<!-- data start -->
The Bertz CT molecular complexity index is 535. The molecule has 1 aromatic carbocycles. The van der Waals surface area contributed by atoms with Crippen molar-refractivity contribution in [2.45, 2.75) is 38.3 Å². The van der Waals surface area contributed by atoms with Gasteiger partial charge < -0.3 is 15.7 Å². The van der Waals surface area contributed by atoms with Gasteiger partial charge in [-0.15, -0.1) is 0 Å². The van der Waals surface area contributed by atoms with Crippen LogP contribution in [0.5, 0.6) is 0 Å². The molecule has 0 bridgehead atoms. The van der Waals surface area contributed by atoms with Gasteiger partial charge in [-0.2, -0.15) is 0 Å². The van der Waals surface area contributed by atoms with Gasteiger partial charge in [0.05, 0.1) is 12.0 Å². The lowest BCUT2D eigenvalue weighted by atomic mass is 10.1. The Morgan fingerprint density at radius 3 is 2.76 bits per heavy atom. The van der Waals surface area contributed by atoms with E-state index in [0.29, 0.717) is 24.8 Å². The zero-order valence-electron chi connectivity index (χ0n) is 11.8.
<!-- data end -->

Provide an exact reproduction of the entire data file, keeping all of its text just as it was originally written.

The Bertz CT molecular complexity index is 535. The molecule has 1 aromatic carbocycles. The van der Waals surface area contributed by atoms with Crippen molar-refractivity contribution in [2.45, 2.75) is 38.3 Å². The van der Waals surface area contributed by atoms with Gasteiger partial charge < -0.3 is 15.7 Å². The van der Waals surface area contributed by atoms with Gasteiger partial charge in [-0.15, -0.1) is 0 Å². The van der Waals surface area contributed by atoms with Crippen LogP contribution in [0.5, 0.6) is 0 Å². The molecule has 0 bridgehead atoms. The van der Waals surface area contributed by atoms with Gasteiger partial charge in [-0.2, -0.15) is 0 Å². The van der Waals surface area contributed by atoms with Gasteiger partial charge in [0.05, 0.1) is 12.0 Å². The lowest BCUT2D eigenvalue weighted by atomic mass is 10.1. The Morgan fingerprint density at radius 3 is 2.76 bits per heavy atom. The van der Waals surface area contributed by atoms with E-state index in [0.29, 0.717) is 24.8 Å². The zero-order valence-electron chi connectivity index (χ0n) is 11.8.